DREAM 9: Featherweight GP Quarterfinal Matches

On May 26, DREAM 9 promises to deliver a bona fide MMA extravaganza.

First, a lightweight superfight between Tatsuya Kawajiri and Gesias Cavalcante pits two top 10 ranked fighters.

Jason “Mayhem” Miller and Ronaldo “Jacare” De Souza will once again step into the ring for a rematch.  Will Mayhem deliver the beatdown this time around, or will Jacare once again celebrate with his patented alligator walk at the end of the fight?  We’ll see.

The Super Hulk Tournament looks to set the new bar in the quest for the ultimate freakshow.  Once the video of Jose Canseco getting pummeled by Hong Man Choi makes its way to YouTube, I see a hot new viral video on the way.

Finally, let’s not forget the quarterfinal matches of the Featherweight Grand Prix.

Norifumi “Kid” Yamamoto makes a much-anticipated return to the ring after a 17-month hiatus.

He is a charismatic figure in Japanese MMA who makes girls swoon and guys pump their fists in front of the TV.

The GP quarterfinal is chock full of intriguing match-ups.  Without further ado, here goes the fight-by-fight preview.

Norifumi “Kid” Yamamoto vs. Joe Warren

On paper, this seems like a blatant mismatch: One of the most popular and successful fighters in the division takes on a Greco-Roman wrestling convert with one professional fight under his belt.  Yet, the uncertainty of Kid’s condition after a prolonged inactivity and Warren’s world class Greco-Roman wrestling pedigree add some intrigue to the match.

Warren’s professional debut against Chase Beebe has shown that he has more than a flash of potential.  His superlative wrestling clearly gave Beebe fits.  While his striking and ground game have plenty of room for refinement, he seemed light on his feet, firing quick jabs and managing to land a devastating knee strike that opened a gash on Beebe’s forehead.  Moreover, his triumph through the baptism of fire attests to his heart and mental strength.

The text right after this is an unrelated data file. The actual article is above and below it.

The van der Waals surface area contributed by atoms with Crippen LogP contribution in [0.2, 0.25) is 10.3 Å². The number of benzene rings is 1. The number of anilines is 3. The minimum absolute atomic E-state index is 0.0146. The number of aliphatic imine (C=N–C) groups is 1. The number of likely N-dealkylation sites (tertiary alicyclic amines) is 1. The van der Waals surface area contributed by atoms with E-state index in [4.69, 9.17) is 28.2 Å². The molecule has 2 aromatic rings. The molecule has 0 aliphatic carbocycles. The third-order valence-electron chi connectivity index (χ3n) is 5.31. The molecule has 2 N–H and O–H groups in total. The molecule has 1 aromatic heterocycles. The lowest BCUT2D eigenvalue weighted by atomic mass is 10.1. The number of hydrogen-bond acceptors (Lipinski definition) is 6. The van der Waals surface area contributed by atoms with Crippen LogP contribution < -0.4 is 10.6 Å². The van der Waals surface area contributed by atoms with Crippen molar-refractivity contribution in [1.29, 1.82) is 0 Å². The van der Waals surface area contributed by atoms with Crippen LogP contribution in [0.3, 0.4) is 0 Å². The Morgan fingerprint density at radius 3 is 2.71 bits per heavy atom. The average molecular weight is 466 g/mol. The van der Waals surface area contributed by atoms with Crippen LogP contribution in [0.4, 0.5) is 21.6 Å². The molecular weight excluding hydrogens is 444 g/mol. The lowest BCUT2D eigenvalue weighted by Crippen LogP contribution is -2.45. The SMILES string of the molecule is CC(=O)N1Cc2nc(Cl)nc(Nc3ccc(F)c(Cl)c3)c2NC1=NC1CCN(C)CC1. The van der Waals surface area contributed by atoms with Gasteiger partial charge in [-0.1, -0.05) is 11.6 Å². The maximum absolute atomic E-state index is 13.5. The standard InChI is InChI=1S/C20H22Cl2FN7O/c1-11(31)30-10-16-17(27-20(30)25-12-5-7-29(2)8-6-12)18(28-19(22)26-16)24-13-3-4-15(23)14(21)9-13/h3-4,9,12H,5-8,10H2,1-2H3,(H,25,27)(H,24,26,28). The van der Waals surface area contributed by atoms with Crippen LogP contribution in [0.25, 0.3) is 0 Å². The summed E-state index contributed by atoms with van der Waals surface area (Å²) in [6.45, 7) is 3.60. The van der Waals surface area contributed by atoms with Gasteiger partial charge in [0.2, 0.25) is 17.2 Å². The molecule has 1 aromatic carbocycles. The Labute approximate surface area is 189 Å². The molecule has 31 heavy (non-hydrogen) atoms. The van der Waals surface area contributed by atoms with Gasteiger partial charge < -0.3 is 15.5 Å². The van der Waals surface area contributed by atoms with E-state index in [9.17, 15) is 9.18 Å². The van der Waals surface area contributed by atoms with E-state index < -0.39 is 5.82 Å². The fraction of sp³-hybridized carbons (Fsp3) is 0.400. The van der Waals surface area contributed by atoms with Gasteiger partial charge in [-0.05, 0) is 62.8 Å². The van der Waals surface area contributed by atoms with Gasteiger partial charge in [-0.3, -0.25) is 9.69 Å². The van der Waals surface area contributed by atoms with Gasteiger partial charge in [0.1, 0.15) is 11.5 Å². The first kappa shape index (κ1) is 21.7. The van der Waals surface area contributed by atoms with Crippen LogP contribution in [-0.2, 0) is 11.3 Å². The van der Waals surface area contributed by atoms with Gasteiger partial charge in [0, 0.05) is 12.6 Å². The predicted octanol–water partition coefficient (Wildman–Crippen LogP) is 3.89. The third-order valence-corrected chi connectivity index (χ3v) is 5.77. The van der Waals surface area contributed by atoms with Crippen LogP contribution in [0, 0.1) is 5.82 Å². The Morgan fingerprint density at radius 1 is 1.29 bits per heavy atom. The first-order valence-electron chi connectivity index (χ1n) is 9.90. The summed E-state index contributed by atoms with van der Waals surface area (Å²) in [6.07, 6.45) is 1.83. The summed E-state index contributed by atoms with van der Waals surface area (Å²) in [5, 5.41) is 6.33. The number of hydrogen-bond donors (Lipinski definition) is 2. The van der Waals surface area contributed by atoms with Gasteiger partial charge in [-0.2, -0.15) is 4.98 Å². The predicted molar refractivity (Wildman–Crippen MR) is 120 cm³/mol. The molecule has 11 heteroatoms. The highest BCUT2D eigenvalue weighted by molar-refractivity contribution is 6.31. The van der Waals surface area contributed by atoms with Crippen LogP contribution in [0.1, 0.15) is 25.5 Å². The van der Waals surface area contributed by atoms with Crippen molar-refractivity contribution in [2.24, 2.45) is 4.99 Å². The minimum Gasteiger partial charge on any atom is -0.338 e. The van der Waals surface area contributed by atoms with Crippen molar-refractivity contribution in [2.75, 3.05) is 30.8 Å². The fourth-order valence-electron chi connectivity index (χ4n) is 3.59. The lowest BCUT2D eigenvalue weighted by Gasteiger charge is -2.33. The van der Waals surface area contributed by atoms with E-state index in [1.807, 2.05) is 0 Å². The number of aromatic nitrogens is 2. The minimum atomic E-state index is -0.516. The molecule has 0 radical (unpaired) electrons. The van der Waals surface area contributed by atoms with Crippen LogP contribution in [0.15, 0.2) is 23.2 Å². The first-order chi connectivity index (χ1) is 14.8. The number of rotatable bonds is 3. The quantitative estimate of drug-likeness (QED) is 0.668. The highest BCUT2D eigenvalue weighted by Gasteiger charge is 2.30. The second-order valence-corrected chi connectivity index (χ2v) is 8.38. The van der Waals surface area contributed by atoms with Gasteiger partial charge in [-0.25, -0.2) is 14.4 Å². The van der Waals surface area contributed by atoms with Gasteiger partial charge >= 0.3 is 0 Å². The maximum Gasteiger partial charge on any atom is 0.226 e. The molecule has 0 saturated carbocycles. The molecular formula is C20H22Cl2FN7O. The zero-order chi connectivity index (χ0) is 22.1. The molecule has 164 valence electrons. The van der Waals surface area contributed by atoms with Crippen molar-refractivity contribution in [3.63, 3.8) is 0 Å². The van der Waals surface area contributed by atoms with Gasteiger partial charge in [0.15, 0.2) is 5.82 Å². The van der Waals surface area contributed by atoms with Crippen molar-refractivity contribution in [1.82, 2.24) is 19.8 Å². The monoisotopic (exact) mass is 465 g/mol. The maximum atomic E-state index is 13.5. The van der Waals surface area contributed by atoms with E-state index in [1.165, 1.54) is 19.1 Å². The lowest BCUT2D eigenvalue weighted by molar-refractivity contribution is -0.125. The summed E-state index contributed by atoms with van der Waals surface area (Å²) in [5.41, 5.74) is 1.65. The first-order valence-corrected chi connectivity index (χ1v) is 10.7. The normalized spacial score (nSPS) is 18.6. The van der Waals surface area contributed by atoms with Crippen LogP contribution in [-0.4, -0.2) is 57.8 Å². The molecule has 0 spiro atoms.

Having lauded Warren’s potential, his challenging Kid Yamamoto is premature.  The only foreseeable way for him to win is to take Kid down and exercise top control or control him from the clinch.  The challenge, of course, lies in bringing himself to the favorable positions: Here, Warren will likely face an uphill battle.

Warren’s wrestling skill may help him outmuscle Kid for a take down.  However, Kid is no slouch at wrestling, as his pedigree qualified him to try out for the 2008 Olympics.  Also, standing at 5’4″ his low center of gravity adds to the difficulty of taking him down.  Furthermore, in his fight against Beebe, Warren seemed awkward in setting up his take down attempt — a major challenge he has yet to conquer in adapting his wrestling skills to MMA.

Like many wrestlers transitioning to MMA, Warren has yet to grasp the nuance of the stand-up fight.  While he managed to tag Chase Beebe with a few punches and a knee strike that ultimately forced an end to the fight, he was hit numerous times when trying to close the distance. Two months realistically does not afford him enough time to sufficiently fine-tune his striking to hang with someone like Kid.

In any case, his closing the distance to force Kid into clinch while absorbing strikes does not bode well for him.  While Kid does not have the fastest hands, he possesses a one-punch knockout power: A well-timed power shot from Kid could end Warren’s night.

Hiroyuki Takaya vs. Yoshiro Maeda

Whether one is a dedicated MMA enthusiast or a casual fan, who does not love a good slugfest?

These WEC veterans never shy away from lighting up the fistic fireworks and there is no reason to dampen our expectation this time.

Takaya is coming off a TKO victory over a MMA newcomer, Jong Won Kim in the first round of the grand prix.

He steps into the ring every time with one objective: Knock his opponent out silly.  While he can send his opponents crumbling to the floor when his strikes connect, in his recent fights, he has struggled to find his rhythm.